I studied, reimplemented, and made monochrome Self-Organising Textures by Eyvind Niklasson et. al..

And Goal-Guided Neural Cellular Automata by Shyam Sudhakaran et. al..

Sudhakaran modifies the aforementioned work so the cellular automata will change texture upon receiving a signal. Each change in the video above corresponds to a signal being sent.

I couldn't help but wonder: what if you changed nothing about the aforementioned work? In the video below, I grow a texture using one cellular automata, then change to another one half way through. The textures transition nicely.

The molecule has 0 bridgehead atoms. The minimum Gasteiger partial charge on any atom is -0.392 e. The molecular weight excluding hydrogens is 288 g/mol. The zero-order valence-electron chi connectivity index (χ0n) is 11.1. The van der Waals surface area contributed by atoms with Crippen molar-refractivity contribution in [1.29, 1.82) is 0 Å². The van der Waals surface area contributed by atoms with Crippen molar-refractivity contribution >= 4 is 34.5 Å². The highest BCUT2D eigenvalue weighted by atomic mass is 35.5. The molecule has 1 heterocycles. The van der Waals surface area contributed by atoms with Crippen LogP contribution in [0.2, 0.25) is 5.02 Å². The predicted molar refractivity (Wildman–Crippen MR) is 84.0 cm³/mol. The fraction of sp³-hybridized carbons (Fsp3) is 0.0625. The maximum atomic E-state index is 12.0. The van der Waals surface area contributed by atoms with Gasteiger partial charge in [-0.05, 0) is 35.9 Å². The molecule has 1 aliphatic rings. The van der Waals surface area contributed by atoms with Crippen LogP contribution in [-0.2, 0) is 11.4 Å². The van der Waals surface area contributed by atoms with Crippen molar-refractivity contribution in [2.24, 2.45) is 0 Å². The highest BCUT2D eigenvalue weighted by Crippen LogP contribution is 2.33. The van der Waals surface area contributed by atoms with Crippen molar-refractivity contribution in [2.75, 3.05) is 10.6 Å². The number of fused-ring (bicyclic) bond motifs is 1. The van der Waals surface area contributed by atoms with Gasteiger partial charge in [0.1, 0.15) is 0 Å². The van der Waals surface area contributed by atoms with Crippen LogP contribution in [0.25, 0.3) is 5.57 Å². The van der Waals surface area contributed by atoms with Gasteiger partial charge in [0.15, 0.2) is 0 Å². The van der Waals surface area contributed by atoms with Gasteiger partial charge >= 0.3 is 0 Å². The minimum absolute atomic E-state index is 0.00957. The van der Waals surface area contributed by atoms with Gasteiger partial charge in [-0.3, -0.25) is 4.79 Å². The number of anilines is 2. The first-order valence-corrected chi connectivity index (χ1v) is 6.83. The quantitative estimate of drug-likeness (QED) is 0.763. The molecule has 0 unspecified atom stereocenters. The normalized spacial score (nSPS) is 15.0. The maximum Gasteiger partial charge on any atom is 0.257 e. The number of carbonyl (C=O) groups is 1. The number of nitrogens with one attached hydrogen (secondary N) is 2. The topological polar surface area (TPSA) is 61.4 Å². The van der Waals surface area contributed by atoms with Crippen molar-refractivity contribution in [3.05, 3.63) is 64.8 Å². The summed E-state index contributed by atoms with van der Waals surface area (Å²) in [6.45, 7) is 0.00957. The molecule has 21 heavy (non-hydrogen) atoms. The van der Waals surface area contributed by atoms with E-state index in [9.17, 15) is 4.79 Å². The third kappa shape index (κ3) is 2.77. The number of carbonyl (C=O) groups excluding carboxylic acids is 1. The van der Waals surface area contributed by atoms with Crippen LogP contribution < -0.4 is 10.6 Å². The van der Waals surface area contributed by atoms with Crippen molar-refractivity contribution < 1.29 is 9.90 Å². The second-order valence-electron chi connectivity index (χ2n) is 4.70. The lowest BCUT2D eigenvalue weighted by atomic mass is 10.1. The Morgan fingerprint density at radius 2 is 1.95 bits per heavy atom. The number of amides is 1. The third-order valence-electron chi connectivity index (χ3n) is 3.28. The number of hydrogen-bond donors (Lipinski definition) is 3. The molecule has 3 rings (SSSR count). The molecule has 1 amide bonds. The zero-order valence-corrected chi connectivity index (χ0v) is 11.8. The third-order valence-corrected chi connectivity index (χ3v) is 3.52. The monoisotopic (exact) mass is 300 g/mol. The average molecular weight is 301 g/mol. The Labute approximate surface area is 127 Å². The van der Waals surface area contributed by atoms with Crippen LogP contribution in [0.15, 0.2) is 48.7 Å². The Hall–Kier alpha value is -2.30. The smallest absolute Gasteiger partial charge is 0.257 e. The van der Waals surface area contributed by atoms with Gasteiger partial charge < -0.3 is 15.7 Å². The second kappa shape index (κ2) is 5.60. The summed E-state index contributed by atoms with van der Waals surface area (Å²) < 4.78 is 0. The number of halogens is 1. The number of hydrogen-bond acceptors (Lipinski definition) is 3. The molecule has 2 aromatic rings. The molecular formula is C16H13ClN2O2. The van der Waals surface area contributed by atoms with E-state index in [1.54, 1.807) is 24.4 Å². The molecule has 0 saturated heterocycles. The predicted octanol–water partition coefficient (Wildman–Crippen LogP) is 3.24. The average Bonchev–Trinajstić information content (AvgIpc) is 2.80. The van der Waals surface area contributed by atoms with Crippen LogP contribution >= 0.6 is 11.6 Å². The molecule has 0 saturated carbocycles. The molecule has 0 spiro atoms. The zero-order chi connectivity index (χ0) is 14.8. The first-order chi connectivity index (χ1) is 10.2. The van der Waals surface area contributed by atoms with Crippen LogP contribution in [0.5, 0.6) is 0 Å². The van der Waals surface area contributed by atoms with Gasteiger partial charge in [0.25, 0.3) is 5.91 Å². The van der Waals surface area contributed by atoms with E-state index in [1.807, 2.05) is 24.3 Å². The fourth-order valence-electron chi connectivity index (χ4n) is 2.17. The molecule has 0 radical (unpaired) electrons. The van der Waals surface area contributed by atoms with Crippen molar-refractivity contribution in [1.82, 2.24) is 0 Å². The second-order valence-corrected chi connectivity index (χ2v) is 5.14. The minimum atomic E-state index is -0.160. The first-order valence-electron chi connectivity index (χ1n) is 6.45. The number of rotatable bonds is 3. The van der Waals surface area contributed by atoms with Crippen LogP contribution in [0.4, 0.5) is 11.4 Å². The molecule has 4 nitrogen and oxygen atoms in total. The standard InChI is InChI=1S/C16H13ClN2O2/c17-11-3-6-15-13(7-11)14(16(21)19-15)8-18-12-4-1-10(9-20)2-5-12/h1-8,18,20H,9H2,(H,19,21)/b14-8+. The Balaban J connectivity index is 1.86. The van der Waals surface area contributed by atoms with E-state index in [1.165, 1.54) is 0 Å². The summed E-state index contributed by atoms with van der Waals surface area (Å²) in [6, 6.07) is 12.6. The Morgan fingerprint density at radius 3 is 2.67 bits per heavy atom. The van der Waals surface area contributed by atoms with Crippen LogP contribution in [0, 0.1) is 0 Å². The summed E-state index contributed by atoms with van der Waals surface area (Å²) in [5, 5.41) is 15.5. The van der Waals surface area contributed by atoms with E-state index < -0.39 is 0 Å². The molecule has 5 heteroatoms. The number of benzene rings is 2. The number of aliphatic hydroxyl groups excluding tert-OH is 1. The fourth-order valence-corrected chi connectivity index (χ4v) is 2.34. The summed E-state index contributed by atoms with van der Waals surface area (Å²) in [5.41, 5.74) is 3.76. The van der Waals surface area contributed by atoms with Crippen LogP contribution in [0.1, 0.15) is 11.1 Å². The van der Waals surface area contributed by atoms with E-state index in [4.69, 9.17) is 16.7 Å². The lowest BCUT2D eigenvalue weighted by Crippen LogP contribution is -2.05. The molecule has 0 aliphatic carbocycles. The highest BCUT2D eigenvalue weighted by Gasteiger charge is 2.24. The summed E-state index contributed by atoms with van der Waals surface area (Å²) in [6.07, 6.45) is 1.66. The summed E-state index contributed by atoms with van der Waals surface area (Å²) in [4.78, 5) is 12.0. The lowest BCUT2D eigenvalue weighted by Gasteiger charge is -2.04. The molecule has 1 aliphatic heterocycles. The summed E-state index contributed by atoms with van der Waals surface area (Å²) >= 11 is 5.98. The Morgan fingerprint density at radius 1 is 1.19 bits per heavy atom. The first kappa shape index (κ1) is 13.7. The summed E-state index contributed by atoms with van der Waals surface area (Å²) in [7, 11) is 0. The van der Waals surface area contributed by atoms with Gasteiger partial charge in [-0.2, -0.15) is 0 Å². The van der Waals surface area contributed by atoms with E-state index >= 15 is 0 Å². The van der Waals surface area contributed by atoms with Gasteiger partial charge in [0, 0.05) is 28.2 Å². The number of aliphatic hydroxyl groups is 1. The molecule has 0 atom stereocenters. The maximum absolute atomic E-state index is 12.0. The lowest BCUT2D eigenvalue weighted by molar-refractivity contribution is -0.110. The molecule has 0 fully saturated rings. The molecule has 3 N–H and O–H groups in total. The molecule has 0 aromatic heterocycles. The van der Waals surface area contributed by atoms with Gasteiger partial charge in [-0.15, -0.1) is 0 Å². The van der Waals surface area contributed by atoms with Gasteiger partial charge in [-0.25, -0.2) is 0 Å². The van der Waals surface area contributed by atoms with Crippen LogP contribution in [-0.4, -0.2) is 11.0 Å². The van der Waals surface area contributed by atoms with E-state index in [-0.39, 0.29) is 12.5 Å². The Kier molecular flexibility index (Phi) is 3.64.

It is interesting to me, a peer-reviewed paper on neural cellular automata transitioning between textures doesn't mention they do so by default - no special training nor transition signals needed.

To wrap up, here's a cellular automata trained to grow into a flower-like texture. Each pixel is a cell. Every frame, each cell looks at its immediate neighbors and decides how to modify its color. Each cell uses the same modification rule. How do cells communicating only with their immediate neighbors organize into these complex shapes?

I know every line of code, understand every bit of math, but know little of why or how the images above are generated. Neural networks are like alchemy before chemistry. Compass before magnetism.

Thanks Nick and Moses for interesting conversation.